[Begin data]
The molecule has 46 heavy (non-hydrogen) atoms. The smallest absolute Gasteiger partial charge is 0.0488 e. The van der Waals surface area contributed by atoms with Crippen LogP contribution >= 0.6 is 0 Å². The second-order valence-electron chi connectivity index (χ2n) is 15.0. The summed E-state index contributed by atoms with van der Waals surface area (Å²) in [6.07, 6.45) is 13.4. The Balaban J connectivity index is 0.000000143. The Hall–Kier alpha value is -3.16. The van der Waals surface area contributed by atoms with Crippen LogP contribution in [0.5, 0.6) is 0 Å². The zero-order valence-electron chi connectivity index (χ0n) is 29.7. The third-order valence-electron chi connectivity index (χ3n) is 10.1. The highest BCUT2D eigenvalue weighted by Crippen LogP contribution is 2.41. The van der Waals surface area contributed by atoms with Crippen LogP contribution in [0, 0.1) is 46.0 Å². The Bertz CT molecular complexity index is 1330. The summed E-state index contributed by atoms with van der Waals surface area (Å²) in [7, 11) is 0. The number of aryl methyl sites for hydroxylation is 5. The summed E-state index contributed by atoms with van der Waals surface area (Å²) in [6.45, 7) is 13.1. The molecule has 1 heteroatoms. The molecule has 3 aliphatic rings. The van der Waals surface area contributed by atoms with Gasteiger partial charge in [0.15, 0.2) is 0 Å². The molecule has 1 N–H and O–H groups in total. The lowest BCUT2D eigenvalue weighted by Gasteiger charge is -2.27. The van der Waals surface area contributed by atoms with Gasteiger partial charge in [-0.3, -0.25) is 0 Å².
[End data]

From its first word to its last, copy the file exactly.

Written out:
The molecule has 46 heavy (non-hydrogen) atoms. The smallest absolute Gasteiger partial charge is 0.0488 e. The van der Waals surface area contributed by atoms with Crippen LogP contribution >= 0.6 is 0 Å². The second-order valence-electron chi connectivity index (χ2n) is 15.0. The summed E-state index contributed by atoms with van der Waals surface area (Å²) in [6.07, 6.45) is 13.4. The Balaban J connectivity index is 0.000000143. The Hall–Kier alpha value is -3.16. The van der Waals surface area contributed by atoms with Crippen LogP contribution in [0.5, 0.6) is 0 Å². The zero-order valence-electron chi connectivity index (χ0n) is 29.7. The third-order valence-electron chi connectivity index (χ3n) is 10.1. The highest BCUT2D eigenvalue weighted by Crippen LogP contribution is 2.41. The van der Waals surface area contributed by atoms with Crippen LogP contribution in [0, 0.1) is 46.0 Å². The Bertz CT molecular complexity index is 1330. The summed E-state index contributed by atoms with van der Waals surface area (Å²) in [7, 11) is 0. The number of aryl methyl sites for hydroxylation is 5. The summed E-state index contributed by atoms with van der Waals surface area (Å²) in [6.45, 7) is 13.1. The molecule has 1 heteroatoms. The molecule has 3 aliphatic rings. The van der Waals surface area contributed by atoms with Gasteiger partial charge in [0.15, 0.2) is 0 Å². The molecule has 1 N–H and O–H groups in total. The lowest BCUT2D eigenvalue weighted by Gasteiger charge is -2.27. The van der Waals surface area contributed by atoms with Gasteiger partial charge in [-0.3, -0.25) is 0 Å².